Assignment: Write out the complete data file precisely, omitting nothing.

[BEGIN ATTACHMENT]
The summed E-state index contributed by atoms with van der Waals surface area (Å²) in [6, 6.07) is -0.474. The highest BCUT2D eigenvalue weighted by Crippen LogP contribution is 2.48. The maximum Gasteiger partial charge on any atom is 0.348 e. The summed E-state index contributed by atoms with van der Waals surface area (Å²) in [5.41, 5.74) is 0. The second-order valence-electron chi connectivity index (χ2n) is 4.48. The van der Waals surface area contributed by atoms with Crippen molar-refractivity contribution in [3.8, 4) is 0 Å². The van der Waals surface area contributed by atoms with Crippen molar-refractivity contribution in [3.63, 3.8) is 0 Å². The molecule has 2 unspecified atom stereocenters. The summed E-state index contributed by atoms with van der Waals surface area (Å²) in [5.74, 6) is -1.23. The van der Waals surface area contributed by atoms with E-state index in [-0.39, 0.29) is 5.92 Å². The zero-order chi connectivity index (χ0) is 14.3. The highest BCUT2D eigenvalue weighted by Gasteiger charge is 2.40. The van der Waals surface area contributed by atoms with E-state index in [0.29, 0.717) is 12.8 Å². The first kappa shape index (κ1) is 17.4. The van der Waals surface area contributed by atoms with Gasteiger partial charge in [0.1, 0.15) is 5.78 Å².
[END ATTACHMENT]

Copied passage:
The summed E-state index contributed by atoms with van der Waals surface area (Å²) in [6, 6.07) is -0.474. The highest BCUT2D eigenvalue weighted by Crippen LogP contribution is 2.48. The maximum Gasteiger partial charge on any atom is 0.348 e. The summed E-state index contributed by atoms with van der Waals surface area (Å²) in [5.41, 5.74) is 0. The second-order valence-electron chi connectivity index (χ2n) is 4.48. The van der Waals surface area contributed by atoms with Crippen molar-refractivity contribution in [3.8, 4) is 0 Å². The van der Waals surface area contributed by atoms with Crippen molar-refractivity contribution in [3.63, 3.8) is 0 Å². The molecule has 2 unspecified atom stereocenters. The summed E-state index contributed by atoms with van der Waals surface area (Å²) in [5.74, 6) is -1.23. The van der Waals surface area contributed by atoms with E-state index in [-0.39, 0.29) is 5.92 Å². The zero-order chi connectivity index (χ0) is 14.3. The highest BCUT2D eigenvalue weighted by Gasteiger charge is 2.40. The van der Waals surface area contributed by atoms with E-state index in [0.29, 0.717) is 12.8 Å². The first kappa shape index (κ1) is 17.4. The van der Waals surface area contributed by atoms with Gasteiger partial charge in [0.1, 0.15) is 5.78 Å².